Do you trust the endless pregnancy myths and stress yourself unnecessarily? Don’t. That’s because very few of your pregnancy fears are scientifically backed. Check them out below and know the facts behind such myths.
Common Fears and Myths of Pregnancy
Fear of a Miscarriage
Pregnancies mostly give healthy babies. Below 20% of cases are of miscarriage. Most miscarriages occur within the initial few weeks of pregnancy when you may not realize you’re expecting or even getting a miscarriage. After the doctor can observe the heartbeat (generally by 6th or 8th week), the risk of miscarriage lowers to almost 5%. A second miscarriage has a 3% possibility only.
The miscarriage may happen due to chromosomal abnormality which prevents normal growth of the foetus. Hence miscarriage is unavoidable irrespective of what you do or don’t. Quitting alcohol and/or caffeine consumption and smoking can reduce your risk.
Your Stress Can Hurt the Baby
The hormonal fluctuations, extreme fatigue, and planning for your baby can cause much stress. However, most studies say that intermittent stress (which the body becomes used to gradually) has the least impact on your unborn baby. Although some research has found that extreme stress may raise the risk of premature birth, experts say that it’s all about handling your stress. Try to calm yourself if you get super-tense and don’t make it a pregnancy fear.
The Baby Might Get a Birth Defect
Only 4% risk is of your baby getting a birth defect. That may vary from insignificant to serious abnormalities. The smaller abnormalities like a toe defect usually get corrected naturally after birth without causing further health disorders. If a screening test (like quad screen or ultrasound) is abnormal, it doesn’t always indicate an issue. Often subsequent cases assure that all are fine.
The Baby Weight will Remain Forever
According to research, 14-20% of women retain some of their pregnancy weight. But you can certainly shed every additional pound in several ways.
First, try maintaining the weight guidelines (about 25-35 pounds for women with normal weight) while you’re pregnant. Research also says that if you gain more than the advisable weight, you’ll least likely lose it later. Secondly, breastfeeding is also known to boost your metabolism and help you in slimming down. If the doctor allows, do some exercise too. Brazilian researchers saw that dieting and working out after delivery helped women lose more pregnancy weight than those who only dieted.
Sex won’t be the Same
After childbirth, you have to allow your body some time to recover. In the first few months, you and your partner are more likely to sleep than crave for sex. Once the doctor allows you, take it slow. You might find sex uncomfortable or painful initially a few times. But your body can snap back and heal. Almost 70% of women resume work normally by six months post-delivery. Once the primary discomfort passes, many mothers experience improved sex lives after childbirth. They undergo more cravings and satisfactory intimacy than before.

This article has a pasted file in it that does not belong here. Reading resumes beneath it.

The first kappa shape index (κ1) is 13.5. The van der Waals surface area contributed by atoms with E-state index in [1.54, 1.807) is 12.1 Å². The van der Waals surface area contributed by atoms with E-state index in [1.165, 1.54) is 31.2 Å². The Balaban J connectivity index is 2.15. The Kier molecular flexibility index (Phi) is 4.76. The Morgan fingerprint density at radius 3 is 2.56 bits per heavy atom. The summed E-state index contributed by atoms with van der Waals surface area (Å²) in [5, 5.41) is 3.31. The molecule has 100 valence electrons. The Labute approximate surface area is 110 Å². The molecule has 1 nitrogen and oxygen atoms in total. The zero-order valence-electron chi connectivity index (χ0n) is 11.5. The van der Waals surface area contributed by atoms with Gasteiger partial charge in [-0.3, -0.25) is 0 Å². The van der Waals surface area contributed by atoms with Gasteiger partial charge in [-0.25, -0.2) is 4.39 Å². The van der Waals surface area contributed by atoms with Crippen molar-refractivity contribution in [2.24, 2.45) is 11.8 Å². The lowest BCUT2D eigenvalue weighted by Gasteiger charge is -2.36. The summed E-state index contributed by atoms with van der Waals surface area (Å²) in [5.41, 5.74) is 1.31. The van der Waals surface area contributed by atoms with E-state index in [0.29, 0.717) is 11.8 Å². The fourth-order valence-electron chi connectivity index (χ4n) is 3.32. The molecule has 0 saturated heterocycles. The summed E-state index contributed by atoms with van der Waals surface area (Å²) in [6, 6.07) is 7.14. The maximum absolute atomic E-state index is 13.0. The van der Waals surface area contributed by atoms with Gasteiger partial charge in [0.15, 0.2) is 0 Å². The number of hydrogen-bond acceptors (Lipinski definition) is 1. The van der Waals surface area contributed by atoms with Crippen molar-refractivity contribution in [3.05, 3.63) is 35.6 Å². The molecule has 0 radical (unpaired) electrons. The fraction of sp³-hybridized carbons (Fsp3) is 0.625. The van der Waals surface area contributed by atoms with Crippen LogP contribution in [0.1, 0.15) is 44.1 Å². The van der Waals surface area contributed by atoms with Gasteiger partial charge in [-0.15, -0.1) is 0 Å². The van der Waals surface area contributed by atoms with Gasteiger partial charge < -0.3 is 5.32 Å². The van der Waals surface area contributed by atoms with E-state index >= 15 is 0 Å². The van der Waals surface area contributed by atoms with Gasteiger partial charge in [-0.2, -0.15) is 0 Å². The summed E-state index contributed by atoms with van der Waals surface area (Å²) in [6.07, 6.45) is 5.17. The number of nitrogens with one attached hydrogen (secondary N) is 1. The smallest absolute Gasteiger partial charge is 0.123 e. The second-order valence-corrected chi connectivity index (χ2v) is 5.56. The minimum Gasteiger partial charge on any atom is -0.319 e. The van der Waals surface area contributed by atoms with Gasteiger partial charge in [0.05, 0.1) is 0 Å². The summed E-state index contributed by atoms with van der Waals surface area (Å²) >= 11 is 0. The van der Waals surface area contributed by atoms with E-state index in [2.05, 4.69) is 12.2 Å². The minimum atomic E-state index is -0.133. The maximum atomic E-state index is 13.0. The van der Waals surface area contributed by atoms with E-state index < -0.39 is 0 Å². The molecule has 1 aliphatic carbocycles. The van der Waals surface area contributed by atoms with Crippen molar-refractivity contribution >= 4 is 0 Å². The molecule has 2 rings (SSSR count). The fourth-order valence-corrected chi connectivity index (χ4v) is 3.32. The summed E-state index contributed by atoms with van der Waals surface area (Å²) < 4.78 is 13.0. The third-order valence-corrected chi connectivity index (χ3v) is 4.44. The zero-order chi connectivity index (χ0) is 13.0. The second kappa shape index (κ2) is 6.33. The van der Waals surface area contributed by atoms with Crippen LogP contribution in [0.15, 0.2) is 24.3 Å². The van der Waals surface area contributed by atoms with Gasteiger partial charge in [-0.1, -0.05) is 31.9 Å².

Pregnancy Myths and Truths
The Myth about the Mother’s Beauty
A pregnancy myth says that a girl child reduces her mother’s beauty. By contrast, a boy child enhances the mother’s attractiveness. Altering hormone levels, morning sickness, and a growing baby bump result in acute exhaustion and acne in pregnant mothers, mainly in the first trimester. Hence, expecting women cannot be at the apex of beauty whether the baby is a boy or a girl.
If You’re Pregnant, You’re Eating for Two
According to the American Congress of Obstetricians and Gynaecologists (ACOG), if you have a normal weight before pregnancy, you’ll only need a maximum of 300 extra calories per day although another human being is growing inside you. That is, you can be fine with just half a large sandwich and a glass of skim milk besides your normal diet to carry the day.
Avoid the Spices
Another pregnancy myth says that having spicy foods in pregnancy might burn your baby’s eyes causing loss of vision. Spices also hold blames for the induction of labor and miscarriage. These superstitions aren’t for real. However, spicy meals may raise the risk of heartburn in pregnant women. Another old wives’ tale follows that repeated heartburn in pregnancy might cause your baby’s birth with a head full of hair.
Pregnant Mothers Must not Fly
Only if you have coexisting cardiac or lung disorders during pregnancy, you may not be able to fly at 30,000 feet. Consult the doctor in such cases else being healthy, you’re pretty safe to fly. Most pregnant mothers are afraid to fly due to the radiation from the airport’s X-ray machines and body scanners. But the radiation is very minute, hence very unlikely to harm the foetus. The FDA’s research ascertains it.
Hair Dyes are a No-No
Hair dyes can hardly pose any risk to your foetus. Only a minimal quantity of the chemicals in your dye seeps into your skin but they aren’t harmful enough to harm the baby. However, the strong scent given off by certain dyes may cause nausea in pregnant mothers.
Pregnancy Myths about the Father
A pregnancy myth suggests that if on the night of conceiving the baby, your partner was more stressed than you, you would give birth to a girl. In the opposite case, it will be a boy child.
According to another myth, if the father gains weight during your pregnancy, it means that you’ll have a boy. On the contrary, the factual reason for this weight gain is known as Couvade syndrome which has nothing to do with determining the sex of the baby.
When it comes to pregnancy fears or pregnancy myths and facts, the list is endless. But worrying is no solution. Try to stay positive and keep good mental and physical health for yourself and your unborn child.